• In fact, I reject most of Calvinism and neo-Calvinism completely, and I am deeply uncomfortable with fundamentalism and ultra-conservatism in all its forms, Christian or otherwise. At the same time, I recognise fundamentalism as a valid stage of spiritual development that most religious believers need to pass through on the road to spiritual maturity and freedom.
  • I am a member of the Anglican communion but do not consider any particular denomination to be better than another. I am attracted by the notion of different streams of faith (charismatic, sacramental, evangelical, contemplative etc), each contributing its part to the greater river. I believe that it’s important to be a member of a community of faith (and of honest doubt), though that doesn’t need to mean a church in the traditional sense.
  • I fully affirm God’s sovereignty and glory. However, I do not believe that God’s sovereignty means that he controls or wills all that happens, or that he decides (elects) beforehand who will and will not be saved (predestination). I am also far from convinced that God already knows all the future. And although his sovereignty and glory matter greatly, I believe that in his dealings with us God chooses to emphasise rather his love, mercy, grace and goodness.
  • I believe that if God does choose or ‘elect’ certain people, it is not so much to salvation (or to heaven/hell) as it is to bearing his special witness and likeness to the world, acting as his sacraments and ministers. Similarly he chose Israel not to be the only nation that would be saved, but to be the community from whom salvation would come to the whole world.
  • I believe in some kind of judgement but am agnostic regarding the existence or precise nature of hell. I certainly do not accept that it is a place of eternal conscious retributive torment for those who failed to accept Jesus as their saviour in this life.
  • I believe in the reality of supernatural and personal evil in the cosmos, but am happy to be largely ignorant of its operations and manifestations in the world. I do not consider spiritual warfare as something to be undertaken lightly or complacently.
  • I affirm God as creator and sustainer of all that is. I also broadly accept the scientific consensus regarding biological evolution, and see 6-day creationism as both scientifically and theologically untenable. My position is broadly supernatural theism, in which God is both transcendent over his creation and immanent within it, and in which there need be no division between ‘natural’ events and God’s divine action (miracle).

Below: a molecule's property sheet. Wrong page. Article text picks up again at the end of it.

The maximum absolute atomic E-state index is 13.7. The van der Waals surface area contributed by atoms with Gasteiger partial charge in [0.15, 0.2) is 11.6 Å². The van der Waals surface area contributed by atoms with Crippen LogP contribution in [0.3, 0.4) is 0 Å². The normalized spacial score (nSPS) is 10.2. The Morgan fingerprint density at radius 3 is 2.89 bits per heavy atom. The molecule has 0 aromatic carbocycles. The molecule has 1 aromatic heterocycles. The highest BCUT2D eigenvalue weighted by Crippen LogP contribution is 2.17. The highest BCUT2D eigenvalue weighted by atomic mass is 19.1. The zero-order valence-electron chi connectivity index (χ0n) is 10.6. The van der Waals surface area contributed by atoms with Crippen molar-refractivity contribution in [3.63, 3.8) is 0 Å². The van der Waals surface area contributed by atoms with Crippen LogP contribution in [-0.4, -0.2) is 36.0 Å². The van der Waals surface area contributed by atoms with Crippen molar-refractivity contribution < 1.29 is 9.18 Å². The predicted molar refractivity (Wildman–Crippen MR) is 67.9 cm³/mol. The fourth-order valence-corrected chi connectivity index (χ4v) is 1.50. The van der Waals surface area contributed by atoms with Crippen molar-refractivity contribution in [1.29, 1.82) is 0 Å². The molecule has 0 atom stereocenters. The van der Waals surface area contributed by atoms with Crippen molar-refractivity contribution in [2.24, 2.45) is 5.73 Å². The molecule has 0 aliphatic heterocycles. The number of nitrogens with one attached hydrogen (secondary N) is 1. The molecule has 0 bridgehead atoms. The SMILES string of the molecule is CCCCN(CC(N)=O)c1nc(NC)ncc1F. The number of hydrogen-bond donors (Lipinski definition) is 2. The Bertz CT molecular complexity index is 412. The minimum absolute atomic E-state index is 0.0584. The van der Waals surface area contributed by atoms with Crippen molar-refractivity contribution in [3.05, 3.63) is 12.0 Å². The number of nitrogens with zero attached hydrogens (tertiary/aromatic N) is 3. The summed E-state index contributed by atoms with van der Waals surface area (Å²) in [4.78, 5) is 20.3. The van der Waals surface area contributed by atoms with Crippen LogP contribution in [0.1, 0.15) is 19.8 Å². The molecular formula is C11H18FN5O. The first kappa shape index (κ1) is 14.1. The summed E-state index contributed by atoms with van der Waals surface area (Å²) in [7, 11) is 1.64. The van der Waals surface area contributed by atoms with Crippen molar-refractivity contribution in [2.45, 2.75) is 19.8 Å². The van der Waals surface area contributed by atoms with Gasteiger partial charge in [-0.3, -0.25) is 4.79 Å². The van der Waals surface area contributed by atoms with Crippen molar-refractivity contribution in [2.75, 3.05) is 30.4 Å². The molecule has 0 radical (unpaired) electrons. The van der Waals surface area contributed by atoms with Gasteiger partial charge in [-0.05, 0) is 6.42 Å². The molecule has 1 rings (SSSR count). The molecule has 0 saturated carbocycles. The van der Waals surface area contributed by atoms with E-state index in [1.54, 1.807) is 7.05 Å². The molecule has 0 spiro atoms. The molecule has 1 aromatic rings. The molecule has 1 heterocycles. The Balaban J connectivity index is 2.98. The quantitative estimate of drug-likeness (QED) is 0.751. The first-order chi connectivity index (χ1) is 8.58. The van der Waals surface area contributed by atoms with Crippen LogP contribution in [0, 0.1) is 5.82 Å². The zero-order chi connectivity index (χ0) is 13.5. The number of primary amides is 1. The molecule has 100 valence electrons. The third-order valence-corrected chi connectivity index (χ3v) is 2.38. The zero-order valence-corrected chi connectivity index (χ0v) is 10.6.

• I affirm the equal value of men and women. I increasingly tend to the view that no eternal spiritual, moral or natural law prevents women from being able to hold all ecclesiastical positions and carrying out all functions that men have traditionally held.
  • While I in no way reject objective or absolute truth, I do not believe that human language and thought can fully comprehend, formulate or encapsulate describe God’s reality. I therefore believe in the fundamental importance of myth, metaphor, symbol and paradox as means of approaching truth. I view truth and reality – and our knowledge of them – as primarily relational, incarnational, sacramental and dynamic, even poetic. Therefore I largely reject systematic theologies and hold my own beliefs with radical uncertainty and provisionality.
  • Similarly, I hold primarily to an incarnational model of Christianity, Scripture, ministry, theology, evangelism etc, rather than a primarily doctrinal and preaching-based model. I reject formulas and techniques in prayer, evangelism, worship etc. I seek authenticity and reality in all its raw messiness.
  • I view the theory and practice of psychology as a profoundly helpful tool in finding personal freedom and truth and not in any way inherently in conflict with the gospel. I also believe in the importance of imagination and myth, exemplified in tales like C.S. Lewis‘s Narnia chronicles.
  • Finally, I believe that the ‘Holy Saturday‘ or ‘dark night of the soul’ experience is a valid and even vital part of the Christian life but has often been neglected and misunderstood.

I could go on, but that’s probably enough to be going on with for now!

41 Responses to Creed

  1. Pingback: The Evangelical Liberal | The Evangelical Liberal

  2. Terry says:

    This is all very interesting; you’re such a liberal, you are.

    What’s wrong with total depravity as a concept, though?


    • harveyedser says:

      Thanks Terry. You’re right, I’m an incorrigible liberal.

      It may just be that I haven’t understood total depravity. If it just means that every part of us is flawed to a degree, I’m okay with it. But if it means that everything about us is completely depraved, I don’t buy it.